Fleming Rutledge is a preacher and teacher known throughout the US, Canada, and parts of the UK. She is the author of eight books, all from Eerdmans Publishing. Her most recent book, The Crucifixion: Understanding the Death of Jesus Christ, is the product of the work of a lifetime and is being described as a new classic on the subject.
One of the first women to be ordained to the priesthood of the Episcopal Church, she served for fourteen years on the clergy staff at Grace Church on Lower Broadway at Tenth Street, New York City.
Fleming and her husband celebrated their 50th anniversary in 2009 and have two daughters and two grandchildren. She is a native of Franklin, Virginia.
Ruminations: Idolatry is alive and threatening the church
Wednesday, July 19, 2006
Idolatry is alive and threatening the churchOn the weekend before the Fourth of July, I attended a Sunday morning service at a very large mainline Protestant church in a Southern city. It was a great shock to me. I did not know that this sort of service still took place in the mainlines. The American flag was paraded in with great pomp. Two dozen World War II veterans followed, accompanied by the leaders of the congregation. There was a professional brass band, playing Sousa at one point. All the standards were sung, ranging from the "Battle Hymn of the Republic" to "God Bless America" and everything in between, with, of course, "The Star-Spangled Banner" followed by the Pledge of Allegiance to the flag. The very long "sermon" had virtually no theological or Biblical content at all; it was a series of flamboyant anecdotes with a patriotic flavor and a series of passionate but historically dubious declarations about the supposed Christianity of the Founders. It was obvious that the congregation adored the whole thing.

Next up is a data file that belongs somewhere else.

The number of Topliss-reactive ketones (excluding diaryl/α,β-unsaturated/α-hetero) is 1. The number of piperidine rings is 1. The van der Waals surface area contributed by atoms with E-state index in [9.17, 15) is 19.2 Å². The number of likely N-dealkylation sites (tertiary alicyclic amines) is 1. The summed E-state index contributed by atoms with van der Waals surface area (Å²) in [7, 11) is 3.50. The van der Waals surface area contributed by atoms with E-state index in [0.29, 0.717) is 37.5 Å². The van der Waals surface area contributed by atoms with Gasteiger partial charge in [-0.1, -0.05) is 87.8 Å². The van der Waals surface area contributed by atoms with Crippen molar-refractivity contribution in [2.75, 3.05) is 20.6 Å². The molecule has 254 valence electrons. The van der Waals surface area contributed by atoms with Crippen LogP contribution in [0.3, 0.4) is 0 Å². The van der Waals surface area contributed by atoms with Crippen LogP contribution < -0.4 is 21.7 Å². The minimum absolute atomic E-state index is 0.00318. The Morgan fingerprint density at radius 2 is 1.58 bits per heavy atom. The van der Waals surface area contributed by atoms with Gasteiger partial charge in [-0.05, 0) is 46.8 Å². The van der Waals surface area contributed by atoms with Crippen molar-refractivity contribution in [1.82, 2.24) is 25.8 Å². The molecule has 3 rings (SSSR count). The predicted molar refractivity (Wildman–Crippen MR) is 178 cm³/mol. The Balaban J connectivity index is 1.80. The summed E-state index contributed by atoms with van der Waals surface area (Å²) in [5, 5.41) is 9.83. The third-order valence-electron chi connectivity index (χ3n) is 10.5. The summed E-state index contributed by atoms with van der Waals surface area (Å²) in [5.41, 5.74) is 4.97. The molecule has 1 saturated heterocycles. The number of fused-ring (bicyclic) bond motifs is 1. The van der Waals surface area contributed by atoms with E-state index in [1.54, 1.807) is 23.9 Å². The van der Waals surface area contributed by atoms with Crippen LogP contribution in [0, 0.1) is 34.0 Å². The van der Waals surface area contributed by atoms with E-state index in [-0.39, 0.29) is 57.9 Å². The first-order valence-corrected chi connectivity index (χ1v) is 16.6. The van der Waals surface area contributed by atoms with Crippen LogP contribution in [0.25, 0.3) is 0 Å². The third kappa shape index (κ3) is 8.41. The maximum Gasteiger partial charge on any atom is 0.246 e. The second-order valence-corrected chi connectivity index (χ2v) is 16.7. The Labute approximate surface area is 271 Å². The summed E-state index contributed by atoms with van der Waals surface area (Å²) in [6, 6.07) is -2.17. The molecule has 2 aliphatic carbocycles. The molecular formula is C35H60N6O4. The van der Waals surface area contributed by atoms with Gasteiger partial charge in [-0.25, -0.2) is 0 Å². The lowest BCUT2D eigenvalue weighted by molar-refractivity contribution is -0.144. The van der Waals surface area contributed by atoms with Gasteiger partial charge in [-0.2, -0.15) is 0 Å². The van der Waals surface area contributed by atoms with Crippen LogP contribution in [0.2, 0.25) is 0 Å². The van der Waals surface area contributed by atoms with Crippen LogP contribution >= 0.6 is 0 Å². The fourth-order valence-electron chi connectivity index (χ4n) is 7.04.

Here's what really bothered me: I was inoculated against this kind of thing long ago, yet even so, I had to fight off lumps in my throat, tears and goosebumps at various points. We are fatally susceptible to this sort of hyper-patriotic mob psychology, especially when it is whipped up by brass bands, parades, drumrolls, flags, and fervor.
I don't remember ever being so distressed by a worship service. It is profoundly disturbing to realize that this is probably going on as a matter of course all over America. I went back into my files and found what I was looking for. I wrote this a few years ago. Here it is:
Chilling photograph of a Nazi “Christian” rally
In my files I have kept a photograph of a procession at the Gustav Adolf Church in Berlin in 1934. Two ranks of uniformed Nazi troops are arrayed outside the church, closely facing each other, giving the Nazi salute as the procession passes through the aisle formed by the space between the two ranks. The procession has two features: a large number of Nazi flags emblazoned with the swastika, carried proudly aloft, and an equally large number of Lutheran clergymen, looking stately, with the black of their pulpit gowns setting off their white preaching tabs.
(The photo actually shows about eight flags and four clergymen, but it is a closeup and one gets the impression there were a good many more. The clergyman in the lead, close to the camera, wears a very large, imposing pectoral cross and raises his hand in salute to the troops as he processes. It is hard to read his expression. Solemnity? Self-importance? Exaltation? Shame? One of the other clergymen looks as if maybe he would rather be somewhere else.)
Here is the clincher: At another similar occasion, the dean of Magdeburg Cathedral delivered this exhortation from the pulpit:
"[The flag with the swastika] has come to be the symbol of German hope. Whoever reviles this symbol of ours is reviling our Germany. The swastika flags around the altar radiate hope—-hope that the day is at last about to dawn.”
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